Muay Thai kick in competition

Muay Thai Injuries

Muay Thai kick in competitionI got hit in the arm in muay thai from a hard kick that missed the pads. The downside of training as much as I do is that injuries are that much more difficult to deal with mentally.

Most minor and major injuries provide me with time and motivation (born out of frustration) to rethink where I stand, where I’m going, from high level goals down to the details of day-to-day training.

So, I started reading about injuries in Muay Thai (example) and realized that they happen a lot, more than with judo or grappling. In fact, that’s the fundamental problem with striking arts. If you want to execute the techniques at anywhere close to 100% intensity, you are going to deliver damage to yourself and/or your opponent. There is just no way around that. That’s partially why jiu jitsu and submission grappling is so effective at building great fighters. More than other disciplines, it allows you to train at 100% intensity with a minimal risk of injury, so you can train more often, for longer, and at full intensity.

Of course, when I talk about “risk of injury” I’m assuming both people have extensive experience in the sport and thus have clean, polished technique. For me, in Muay Thai, this is not the case. Arguably, the reason I got injured is that I don’t have extensive experience in holding the pads, and that in itself is an art. The cost of being a beginner in a contact sport is that you are going to have to accept injuries as you learn how to avoid them while amping up the intensity of regular training.

The key is to not let injuries deter you from confident full emergence into the dynamics of the sport. In Muay Thai, too many people seem to get injured, and then start flinching or hesitating every time they hold the pads or in sparring. I guess it boils down to being a tough, crazy, even stupid s.o.b. It’s the wrestling mindset of going harder whenever every reasonable part of your brain is telling you to quit, stop, go home and sit behind a desk reading a book of Convex Optimization or some such other mathy crap. I know I’m not that tough yet, but I’m learning it, and unlike many people that talk about this subject, I believe that it is something that can be learned. Of course, those people usually know a lot more than me, so my belief is on shaky ground, but that’s why life is a bitch.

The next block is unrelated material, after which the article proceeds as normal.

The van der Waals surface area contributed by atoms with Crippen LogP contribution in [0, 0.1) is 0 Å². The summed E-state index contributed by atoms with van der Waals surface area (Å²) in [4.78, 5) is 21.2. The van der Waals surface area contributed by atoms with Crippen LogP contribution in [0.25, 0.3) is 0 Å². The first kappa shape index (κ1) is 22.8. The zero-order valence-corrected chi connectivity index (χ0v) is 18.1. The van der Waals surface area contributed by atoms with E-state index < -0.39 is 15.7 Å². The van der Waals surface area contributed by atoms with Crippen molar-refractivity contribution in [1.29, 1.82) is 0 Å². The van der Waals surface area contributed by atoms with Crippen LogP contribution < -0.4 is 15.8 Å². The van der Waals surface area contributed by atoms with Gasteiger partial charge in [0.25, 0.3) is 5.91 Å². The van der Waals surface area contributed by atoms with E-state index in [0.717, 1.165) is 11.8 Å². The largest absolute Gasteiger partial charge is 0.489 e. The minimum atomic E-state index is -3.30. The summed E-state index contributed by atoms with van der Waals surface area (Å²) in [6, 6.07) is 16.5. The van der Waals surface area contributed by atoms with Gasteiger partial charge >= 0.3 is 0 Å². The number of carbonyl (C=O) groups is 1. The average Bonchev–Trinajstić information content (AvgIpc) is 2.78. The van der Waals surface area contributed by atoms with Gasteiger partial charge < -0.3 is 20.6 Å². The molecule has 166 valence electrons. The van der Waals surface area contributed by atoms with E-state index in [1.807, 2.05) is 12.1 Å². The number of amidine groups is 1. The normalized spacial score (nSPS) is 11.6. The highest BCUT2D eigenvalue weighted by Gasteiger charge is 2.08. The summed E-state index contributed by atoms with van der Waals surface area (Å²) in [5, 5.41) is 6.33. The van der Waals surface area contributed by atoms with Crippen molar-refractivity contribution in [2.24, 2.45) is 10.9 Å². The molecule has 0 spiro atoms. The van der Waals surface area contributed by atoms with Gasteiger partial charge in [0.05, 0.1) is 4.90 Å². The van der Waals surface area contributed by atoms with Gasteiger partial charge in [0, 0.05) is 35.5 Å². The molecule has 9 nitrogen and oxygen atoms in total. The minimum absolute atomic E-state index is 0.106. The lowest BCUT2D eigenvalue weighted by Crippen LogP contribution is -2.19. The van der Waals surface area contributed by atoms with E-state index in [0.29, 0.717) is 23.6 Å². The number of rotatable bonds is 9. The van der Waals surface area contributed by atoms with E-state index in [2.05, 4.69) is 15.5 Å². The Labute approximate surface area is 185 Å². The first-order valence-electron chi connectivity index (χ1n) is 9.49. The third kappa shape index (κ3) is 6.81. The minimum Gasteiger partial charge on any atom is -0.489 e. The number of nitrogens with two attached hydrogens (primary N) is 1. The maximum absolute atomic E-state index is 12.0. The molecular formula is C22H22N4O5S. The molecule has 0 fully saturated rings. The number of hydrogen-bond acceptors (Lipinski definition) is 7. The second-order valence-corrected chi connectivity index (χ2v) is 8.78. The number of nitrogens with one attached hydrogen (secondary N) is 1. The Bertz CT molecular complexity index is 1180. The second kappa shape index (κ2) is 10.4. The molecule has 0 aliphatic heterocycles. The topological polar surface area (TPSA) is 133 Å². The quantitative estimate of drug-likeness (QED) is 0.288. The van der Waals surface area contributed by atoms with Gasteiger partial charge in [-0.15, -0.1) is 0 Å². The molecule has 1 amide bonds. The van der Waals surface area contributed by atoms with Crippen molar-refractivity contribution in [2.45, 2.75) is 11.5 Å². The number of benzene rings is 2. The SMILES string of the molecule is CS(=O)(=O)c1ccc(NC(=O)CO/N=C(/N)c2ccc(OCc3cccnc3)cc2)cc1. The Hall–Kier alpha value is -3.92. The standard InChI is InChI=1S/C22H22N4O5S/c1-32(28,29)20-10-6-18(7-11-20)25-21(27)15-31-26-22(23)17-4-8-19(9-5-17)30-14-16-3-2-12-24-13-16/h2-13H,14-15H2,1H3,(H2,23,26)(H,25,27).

0 thoughts on “Muay Thai Injuries

  1. Rob Mac

    Hey man, The injuries will fade once you learn proper technique and build up the areas that usually get injured. Not saying they wont happen at all, they will. You really have to keep your head about you at all times in muay thai, holding or hitting pads. theres never really any time to just assume things are going to go your way. My Kru also refers to a common injury area (your shins) as “cupcake shins” when you first start. Your body isnt made to be dealing that much force to anything particularly your shins, elbows, hands. But with time comes strength and confidence in using these as possibly lethal weapons. I could talk all night about this but I actually have to ride to training now. Next time your in class I wanna work with you some.

    Reply
    1. lexfridman Post author

      Thanks Rob. I’m still healing from the injury. I’ve been doing jiu jitsu or judo twice a day and constantly aggravating it. But I’d like to get back to Muay Thai soon. Maybe I can do a lot more bag work to get my technique up to par faster.

      Reply
      1. Rob Mac

        what you need is someone good to hold pads for you, no offense to Dan. You have to build up a confidence in your holder and yourself from it. You’ll see. Howd you feel the one time I did pads and kicks with you, good right?

        Reply
        1. lexfridman Post author

          Yeah, it was great. You went slowly at first, so it gave me a chance to fix obvious major errors quickly. Thanks bro.

          Reply

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